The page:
Posterior Sternoclavicular Dislocation
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Posted by email@example.com, 2/27/04 at 3:31:48 PM.
POSTERIOR STERNOCLAVICULAR DISLOCATION
What is it?
An unusual dislocation at the sternoclavicular joint that is usually the result of compressive forces on the shoulder girdle. The forces of posterior compression transmit throught the fulcrum of the costoclavicular ligament and result in posterior dislocation. Alternatively, a direct blow to the anteromedial clavicle can result in posterior dislocation.
Who gets it?
Clasically described in American football players who get "dog piled" while in a lateral position. Our case happens to be a rugby player who sustained a tackle injury. It can certainly happen in a MVC when the forces are just right.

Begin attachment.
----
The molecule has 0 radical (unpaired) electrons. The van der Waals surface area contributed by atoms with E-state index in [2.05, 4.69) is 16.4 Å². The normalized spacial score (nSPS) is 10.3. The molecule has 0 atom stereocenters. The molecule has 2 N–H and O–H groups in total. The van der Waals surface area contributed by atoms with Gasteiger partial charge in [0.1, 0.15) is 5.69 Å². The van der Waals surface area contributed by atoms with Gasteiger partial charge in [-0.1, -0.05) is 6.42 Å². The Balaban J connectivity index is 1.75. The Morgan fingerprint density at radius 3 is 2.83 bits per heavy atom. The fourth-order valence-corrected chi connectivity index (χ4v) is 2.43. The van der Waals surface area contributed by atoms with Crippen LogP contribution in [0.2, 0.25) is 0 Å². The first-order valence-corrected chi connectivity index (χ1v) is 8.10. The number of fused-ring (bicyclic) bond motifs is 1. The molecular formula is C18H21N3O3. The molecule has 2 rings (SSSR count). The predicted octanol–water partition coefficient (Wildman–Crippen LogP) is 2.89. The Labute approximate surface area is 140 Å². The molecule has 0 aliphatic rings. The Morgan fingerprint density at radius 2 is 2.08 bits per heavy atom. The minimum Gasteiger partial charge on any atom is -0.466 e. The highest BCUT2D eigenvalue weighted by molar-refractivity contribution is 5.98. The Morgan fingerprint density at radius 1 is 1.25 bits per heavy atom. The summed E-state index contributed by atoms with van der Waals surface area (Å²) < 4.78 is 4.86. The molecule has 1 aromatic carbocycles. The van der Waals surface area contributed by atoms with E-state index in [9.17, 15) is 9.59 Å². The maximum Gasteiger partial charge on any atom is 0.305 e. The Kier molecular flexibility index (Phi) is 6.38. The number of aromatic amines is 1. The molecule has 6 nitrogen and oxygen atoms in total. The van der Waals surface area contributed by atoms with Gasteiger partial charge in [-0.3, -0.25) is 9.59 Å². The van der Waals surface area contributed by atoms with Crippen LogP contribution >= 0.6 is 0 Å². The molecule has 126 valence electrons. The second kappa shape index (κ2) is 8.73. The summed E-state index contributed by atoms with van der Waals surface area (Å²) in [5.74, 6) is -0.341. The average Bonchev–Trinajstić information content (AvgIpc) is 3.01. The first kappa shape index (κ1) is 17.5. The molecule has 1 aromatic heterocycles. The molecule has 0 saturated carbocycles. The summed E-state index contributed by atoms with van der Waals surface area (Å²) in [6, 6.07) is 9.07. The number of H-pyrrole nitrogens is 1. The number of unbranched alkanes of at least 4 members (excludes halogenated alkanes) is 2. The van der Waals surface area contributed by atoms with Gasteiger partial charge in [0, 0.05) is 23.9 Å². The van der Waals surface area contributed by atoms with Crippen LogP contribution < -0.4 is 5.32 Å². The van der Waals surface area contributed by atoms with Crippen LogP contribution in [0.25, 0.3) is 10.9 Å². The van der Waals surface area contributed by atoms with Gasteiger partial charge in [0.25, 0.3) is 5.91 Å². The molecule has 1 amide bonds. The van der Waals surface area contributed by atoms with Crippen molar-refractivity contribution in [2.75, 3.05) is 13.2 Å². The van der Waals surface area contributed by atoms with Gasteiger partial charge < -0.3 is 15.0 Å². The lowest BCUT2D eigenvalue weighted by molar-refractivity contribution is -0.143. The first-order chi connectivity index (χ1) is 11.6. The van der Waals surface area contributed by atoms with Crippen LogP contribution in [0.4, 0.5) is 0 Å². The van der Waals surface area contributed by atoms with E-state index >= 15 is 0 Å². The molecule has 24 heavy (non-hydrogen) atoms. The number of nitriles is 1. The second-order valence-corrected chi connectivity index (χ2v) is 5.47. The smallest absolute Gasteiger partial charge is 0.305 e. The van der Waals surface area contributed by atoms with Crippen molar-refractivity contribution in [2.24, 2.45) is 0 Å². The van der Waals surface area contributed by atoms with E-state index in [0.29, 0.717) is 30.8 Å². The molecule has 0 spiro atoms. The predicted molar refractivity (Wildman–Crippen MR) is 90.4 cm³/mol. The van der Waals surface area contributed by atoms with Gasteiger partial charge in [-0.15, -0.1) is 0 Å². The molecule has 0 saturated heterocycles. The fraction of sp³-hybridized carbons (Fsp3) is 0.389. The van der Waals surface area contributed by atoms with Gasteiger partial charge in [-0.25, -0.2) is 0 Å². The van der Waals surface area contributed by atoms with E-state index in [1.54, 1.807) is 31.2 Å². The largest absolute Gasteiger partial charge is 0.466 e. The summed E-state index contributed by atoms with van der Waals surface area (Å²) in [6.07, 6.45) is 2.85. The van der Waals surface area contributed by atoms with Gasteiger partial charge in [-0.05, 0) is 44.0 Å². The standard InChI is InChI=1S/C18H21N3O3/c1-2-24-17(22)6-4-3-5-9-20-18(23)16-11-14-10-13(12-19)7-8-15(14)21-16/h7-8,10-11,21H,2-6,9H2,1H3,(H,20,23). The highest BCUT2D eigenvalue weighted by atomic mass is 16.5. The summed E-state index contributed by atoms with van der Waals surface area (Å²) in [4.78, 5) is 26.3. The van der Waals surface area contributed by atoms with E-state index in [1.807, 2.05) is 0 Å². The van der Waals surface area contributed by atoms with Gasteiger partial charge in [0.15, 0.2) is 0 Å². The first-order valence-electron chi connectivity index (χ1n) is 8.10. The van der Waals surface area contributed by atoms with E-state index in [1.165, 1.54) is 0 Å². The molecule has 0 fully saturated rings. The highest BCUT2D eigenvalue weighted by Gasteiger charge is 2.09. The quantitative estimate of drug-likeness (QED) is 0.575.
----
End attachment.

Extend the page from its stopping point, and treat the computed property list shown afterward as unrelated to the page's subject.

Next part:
People who sustain this unusual injury can also sustain some pretty serious associated injuries. These include:
1. Direct trauma to the great vessel origins, or brachiocephalic vein. Mediastinal hematoma is usually present.
2. Respiratory distress from compression on the trachea.
3. Voice change from compression of the recurrent laryngeal nerve.
How do we see it?
Special plane film views are described, but few people know these, and even fewer can read them. CT is the modality of choice because it deliniates the anatomy of the joint so well. It also demonstrates the degree of separation, and can also show additional diagnoses. (see associated injuries) If clinical suspicion is high... go directly to CT.
A young rugby player who sustained an injury (takcle?), and complained of severe sternum pain. Interestingly, he later complained of some dysphagia.
This film is nice to have, but does not help us alot. We need CT.
That is a scary looking bony protuberance pointing posteriorly on the left. Once you see the post contrast it is easier to see why.
A small avulsion fragment.
Very close to the brachiocephalic vein. The great vessels look ok.
Anterior mediastinal hematoma.
Our patient underwent closed reduction of the dislocation with good results. He did not have one of the serious complications listed above. I guess the dysphagia resolved.
Rogers LF: Radiology of Skeletal Trauma. 2nd ed. 1992.
Wheeless' Textbook of Orthopaedics online